By Arturo R. García
Since the release of the new trailer for Man Of Steel, there’s been increased hope among many Superman fans that the Christopher Nolan/Zack Snyder collaboration will bring luster back to the character’s cinematic incarnation.
But some fans’ idea of how they want the character’s bicultural nature to play out paints yet another disconcerting picture of geekdom’s self-styled “colorblindness.”
By Arturo R. García
There’s a stink surrounding DC Entertainment’s alleged intention to kill off John Stewart last week, and it sticks out when you consider this ostensibly non-related promotional item: the company is now pushing a digital-only book based on the adventures of Batman. Specifically, the Batman of 1966:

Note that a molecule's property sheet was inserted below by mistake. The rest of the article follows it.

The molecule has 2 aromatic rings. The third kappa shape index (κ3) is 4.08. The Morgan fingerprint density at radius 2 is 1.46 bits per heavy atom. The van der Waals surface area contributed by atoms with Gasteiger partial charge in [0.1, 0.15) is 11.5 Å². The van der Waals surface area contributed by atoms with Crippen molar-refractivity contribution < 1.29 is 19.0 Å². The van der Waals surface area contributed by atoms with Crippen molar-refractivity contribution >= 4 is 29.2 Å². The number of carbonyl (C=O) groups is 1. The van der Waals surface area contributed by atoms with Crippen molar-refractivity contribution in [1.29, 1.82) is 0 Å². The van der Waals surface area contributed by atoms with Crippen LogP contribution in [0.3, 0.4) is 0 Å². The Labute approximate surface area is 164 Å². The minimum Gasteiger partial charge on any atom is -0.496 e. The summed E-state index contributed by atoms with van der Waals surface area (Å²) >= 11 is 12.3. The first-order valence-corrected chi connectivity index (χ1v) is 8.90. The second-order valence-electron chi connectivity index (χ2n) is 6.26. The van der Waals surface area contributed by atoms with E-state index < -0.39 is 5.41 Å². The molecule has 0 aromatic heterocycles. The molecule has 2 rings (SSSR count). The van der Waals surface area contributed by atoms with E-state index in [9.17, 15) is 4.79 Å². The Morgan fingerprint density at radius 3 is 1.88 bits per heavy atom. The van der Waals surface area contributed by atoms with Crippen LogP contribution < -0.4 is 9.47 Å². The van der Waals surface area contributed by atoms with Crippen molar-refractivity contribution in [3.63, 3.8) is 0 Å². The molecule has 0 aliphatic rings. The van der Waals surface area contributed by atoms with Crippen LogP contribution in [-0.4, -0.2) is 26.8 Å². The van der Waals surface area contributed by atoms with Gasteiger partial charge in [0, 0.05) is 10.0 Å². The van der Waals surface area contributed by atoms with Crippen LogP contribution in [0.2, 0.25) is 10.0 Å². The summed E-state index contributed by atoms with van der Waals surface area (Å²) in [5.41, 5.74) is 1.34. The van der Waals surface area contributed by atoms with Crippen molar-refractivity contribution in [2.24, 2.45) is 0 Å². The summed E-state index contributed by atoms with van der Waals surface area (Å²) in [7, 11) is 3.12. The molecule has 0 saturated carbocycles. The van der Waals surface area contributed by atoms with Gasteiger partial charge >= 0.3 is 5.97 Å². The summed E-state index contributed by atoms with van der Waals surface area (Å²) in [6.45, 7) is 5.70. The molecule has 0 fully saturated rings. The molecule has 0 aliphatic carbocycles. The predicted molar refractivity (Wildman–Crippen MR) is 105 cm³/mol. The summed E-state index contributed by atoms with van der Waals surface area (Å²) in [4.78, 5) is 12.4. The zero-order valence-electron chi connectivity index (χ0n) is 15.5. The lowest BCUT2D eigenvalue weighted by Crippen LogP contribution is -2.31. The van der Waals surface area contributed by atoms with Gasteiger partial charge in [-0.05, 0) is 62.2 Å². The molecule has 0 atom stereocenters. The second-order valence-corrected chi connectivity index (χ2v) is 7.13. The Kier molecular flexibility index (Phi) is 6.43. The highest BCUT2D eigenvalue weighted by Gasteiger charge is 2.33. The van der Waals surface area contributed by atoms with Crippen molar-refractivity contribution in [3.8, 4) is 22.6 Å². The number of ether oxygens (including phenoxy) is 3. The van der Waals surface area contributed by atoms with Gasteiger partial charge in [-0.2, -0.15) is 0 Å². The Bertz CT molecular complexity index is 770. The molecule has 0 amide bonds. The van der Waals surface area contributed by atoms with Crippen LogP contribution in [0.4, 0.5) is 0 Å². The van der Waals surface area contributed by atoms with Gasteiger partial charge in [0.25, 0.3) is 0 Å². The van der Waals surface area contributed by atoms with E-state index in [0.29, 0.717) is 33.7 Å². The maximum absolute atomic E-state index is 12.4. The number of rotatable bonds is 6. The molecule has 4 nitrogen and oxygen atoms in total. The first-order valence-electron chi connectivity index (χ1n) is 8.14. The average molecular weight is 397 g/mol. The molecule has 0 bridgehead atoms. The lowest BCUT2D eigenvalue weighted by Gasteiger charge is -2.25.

“The juxtaposition of offering a retro “Batman 66″ comic as a current and modern digital first title is fun,” said DC Entertainment President Diane Nelson.
“DC Entertainment is the most prolific producer of digital first comics and, as we work to create new and compelling content, this is a great way to also preserve the legacy of our characters.
“It’s exciting to roll out the new Batman 66 comic as part of this bigger initiative with our Warner Bros Consumer Product partners.”
DC has previously released digital-first television tie-ins based on “Arrow” and “Smallville.”